“An ounce of prevention is worth a pound of cure.” Think ahead about how to manag ...
e moving loads.
As a professional driver, one task you will face, at one point or another, is manual material handling. With the variety of cargo that’s transported, the likelihood of helping to carry boxes, small construction tool attachments, or even cargo securement tools is likely. The most common overexertion injuries sustained by truck drivers involve the neck, shoulders, and back. After spending hours driving sitting mostly in a stationary position, the burst of strenuous activity involved in lifting can cause injuries. Carriers and operation staff can help mitigate how much manual lifting is done by the driver.
When a carrier and their operations staff are planning loads and interacting with customers, they should ask whether there will be assistance for their driver to unload/load the cargo safely. This question can apply to most cargo that is being transported by truck or on a trailer. Figuring it out ahead of time helps eliminate unsafe lifting that may otherwise be expected to be done by the driver.
Drivers also need to manage themselves when it comes to manually lifting cargo during their work shift. Before lifting, drivers should take steps to prevent an injury or damage to the cargo. First, look at what needs to be lifted, and then ask: “Can I lift this piece of cargo safely?” Secondly, look at the object(s) to be lifted, and ask:
• How heavy is it?
• How far do I need to carry it?
• What are the ground conditions where I will be lifting and carrying?
If you are unsure that you can lift and carry the cargo safely, ask for help!
Drivers can be proactive in preventing injuries by limiting the amount of lifting they do. During a driver’s work shift, there are common cargo securement tools that drivers need to lift, such as straps, chains, boomers, and load bars. These tools can be quite heavy and awkward. Each load can require different cargo securement tools and it can be quite exhausting lifting and carrying multiple chains and boomers down a 53-foot trailer.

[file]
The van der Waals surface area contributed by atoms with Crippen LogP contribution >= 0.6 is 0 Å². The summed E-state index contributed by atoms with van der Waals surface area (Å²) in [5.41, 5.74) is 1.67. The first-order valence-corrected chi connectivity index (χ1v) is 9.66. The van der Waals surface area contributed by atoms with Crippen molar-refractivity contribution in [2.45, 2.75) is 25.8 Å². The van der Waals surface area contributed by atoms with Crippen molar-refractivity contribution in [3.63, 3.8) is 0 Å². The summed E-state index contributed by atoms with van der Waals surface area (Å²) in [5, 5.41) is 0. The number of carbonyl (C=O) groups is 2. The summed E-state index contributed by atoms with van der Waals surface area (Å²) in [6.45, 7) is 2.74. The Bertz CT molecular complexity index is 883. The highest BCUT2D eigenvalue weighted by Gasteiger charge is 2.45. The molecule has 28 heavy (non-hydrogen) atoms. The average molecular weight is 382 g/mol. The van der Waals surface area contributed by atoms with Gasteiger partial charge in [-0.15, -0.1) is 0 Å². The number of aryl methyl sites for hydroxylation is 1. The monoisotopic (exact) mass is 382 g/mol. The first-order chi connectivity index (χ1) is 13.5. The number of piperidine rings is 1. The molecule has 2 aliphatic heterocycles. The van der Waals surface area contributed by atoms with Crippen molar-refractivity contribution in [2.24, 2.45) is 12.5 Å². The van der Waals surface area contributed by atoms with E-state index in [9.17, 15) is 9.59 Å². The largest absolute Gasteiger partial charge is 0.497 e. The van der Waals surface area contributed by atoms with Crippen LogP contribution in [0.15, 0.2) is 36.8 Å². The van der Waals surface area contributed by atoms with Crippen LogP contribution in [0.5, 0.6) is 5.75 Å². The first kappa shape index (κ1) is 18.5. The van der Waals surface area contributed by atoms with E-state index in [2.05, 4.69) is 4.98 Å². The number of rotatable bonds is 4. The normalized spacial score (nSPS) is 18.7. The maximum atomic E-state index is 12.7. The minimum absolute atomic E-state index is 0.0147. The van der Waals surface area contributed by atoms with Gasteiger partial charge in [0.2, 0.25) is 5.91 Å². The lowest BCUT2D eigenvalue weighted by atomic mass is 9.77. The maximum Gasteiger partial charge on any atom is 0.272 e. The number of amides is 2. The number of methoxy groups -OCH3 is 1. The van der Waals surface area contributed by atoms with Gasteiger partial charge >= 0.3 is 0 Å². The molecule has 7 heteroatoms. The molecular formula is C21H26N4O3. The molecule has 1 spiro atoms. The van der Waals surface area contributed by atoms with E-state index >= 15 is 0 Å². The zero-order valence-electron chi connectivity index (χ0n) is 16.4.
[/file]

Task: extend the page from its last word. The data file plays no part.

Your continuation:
To help prevent injuries, such as a strained back or a rolled ankle, drivers should plan:
• While walking up to the truck or trailer, confirm what cargo will be loaded
• Confirm what cargo securement tools will be needed
• When possible, place the cargo securement out before the cargo is loaded
Setting out cargo securement tools ahead of time helps reduce the risk of injury from lifting heavy chains repeatedly and carrying them across uneven ground. The same approach applies to unloading cargo.
Remember that manual lifting injuries can be avoided by slowing down, asking the right questions, and most of all, asking for help when it is needed. Employers, supervisors, and drivers share the responsibility to avoid injury caused by manual material handling.
Lifting or manually moving heavy objects puts workers at risk for overexertion injuri ...
es, especially to the back. Use proper procedures and equipment to avoid the pain!
Everyone experiences back pain at some point. Most back pain comes from simple muscle irritation with pain centered in the neck, upper or lower back, or down into the buttocks and thighs. Back pain can also come from a sudden movement—you trip, try to grab something as it falls, or jump out of the way of something. That sudden movement can be very damaging to the back.
Overexertion is the main cause of work-related injury for truck drivers in general trucking; it accounts for 24% of all claims by truck drivers. On average, more than 200 drivers suffer overexertion injuries each year, with 30% resulting from handling heavy objects. In moving and storage, overexertion is the leading cause of work-related injuries for truck drivers, with 60% caused by handling heavy object.
Manual material handling—lifting and carrying heavy objects, pushing or pulling pallet jacks, carts, and dollies—is the main cause of overexertion injuries. Your risk of back injury and pain increases if you frequently lift heavy loads, carry heavy objects for long distances, carry an object far out in front of you, or lifting improperly when picking up something heavy from the floor. The scale of injury is influenced by the weight, size, and shape of objects and the way objects are handled, such as posture, bending, twisting, and repetition.
Occupational Health and Safety at Human Resources and Skills Development Canada offers these recommendations for manual material handling:
• If possible, eliminate repetitive work and automate jobs involving repetitive tasks
• Use mechanical handling equipment, such as hand trucks, lift trucks, and conveyors
• Reconfigure workstations to avoid awkward postures
• Decrease the weight of objects handled
• Add grips to objects being handled
• Use personal protective equipment, such as belts, braces, leg guards, and anti-fatigue matting
• Use safe lifting techniques
The Canadian Centre for Occupational Health and Safety also recommends:
• Reducing risk by considering and managing ergonomics, engineering, the work environment, and human capabilities
• Reducing injury-causing movements such as reaching, bending, or twisting by keeping tools and materials at work level, eliminating deep shelves, and ensuring sufficient space for manoeuvring loads
• Pacing yourself to avoid tension in the body that makes muscles more injury-prone
• Improving work site conditions such as good lighting for greater visibility
Be sure you have learned the proper techniques for manual material handling and talk to your supervisor if you have questions.